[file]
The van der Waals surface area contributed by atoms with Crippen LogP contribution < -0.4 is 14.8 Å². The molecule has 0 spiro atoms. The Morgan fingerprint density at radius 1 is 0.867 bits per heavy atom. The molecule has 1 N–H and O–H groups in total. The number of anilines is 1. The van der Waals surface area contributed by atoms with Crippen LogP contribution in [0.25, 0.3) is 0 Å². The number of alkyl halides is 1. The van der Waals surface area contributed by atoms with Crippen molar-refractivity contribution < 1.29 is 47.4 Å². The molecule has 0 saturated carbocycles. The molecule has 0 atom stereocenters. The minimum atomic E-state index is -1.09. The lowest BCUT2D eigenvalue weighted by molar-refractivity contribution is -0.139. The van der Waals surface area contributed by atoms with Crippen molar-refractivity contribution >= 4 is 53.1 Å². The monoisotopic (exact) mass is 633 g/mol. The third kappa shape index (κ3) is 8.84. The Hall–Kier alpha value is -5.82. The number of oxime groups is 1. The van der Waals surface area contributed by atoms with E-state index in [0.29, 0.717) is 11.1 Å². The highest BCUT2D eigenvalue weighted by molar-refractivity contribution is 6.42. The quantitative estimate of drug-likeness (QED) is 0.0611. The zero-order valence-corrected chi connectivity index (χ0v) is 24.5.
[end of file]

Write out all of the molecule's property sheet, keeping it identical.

The van der Waals surface area contributed by atoms with Crippen LogP contribution < -0.4 is 14.8 Å². The molecule has 0 spiro atoms. The Morgan fingerprint density at radius 1 is 0.867 bits per heavy atom. The molecule has 1 N–H and O–H groups in total. The number of anilines is 1. The van der Waals surface area contributed by atoms with Crippen LogP contribution in [0.25, 0.3) is 0 Å². The number of alkyl halides is 1. The van der Waals surface area contributed by atoms with Crippen molar-refractivity contribution < 1.29 is 47.4 Å². The molecule has 0 saturated carbocycles. The molecule has 0 atom stereocenters. The minimum atomic E-state index is -1.09. The lowest BCUT2D eigenvalue weighted by molar-refractivity contribution is -0.139. The van der Waals surface area contributed by atoms with Crippen molar-refractivity contribution >= 4 is 53.1 Å². The monoisotopic (exact) mass is 633 g/mol. The third kappa shape index (κ3) is 8.84. The Hall–Kier alpha value is -5.82. The number of oxime groups is 1. The van der Waals surface area contributed by atoms with E-state index in [0.29, 0.717) is 11.1 Å². The highest BCUT2D eigenvalue weighted by molar-refractivity contribution is 6.42. The quantitative estimate of drug-likeness (QED) is 0.0611. The zero-order valence-corrected chi connectivity index (χ0v) is 24.5.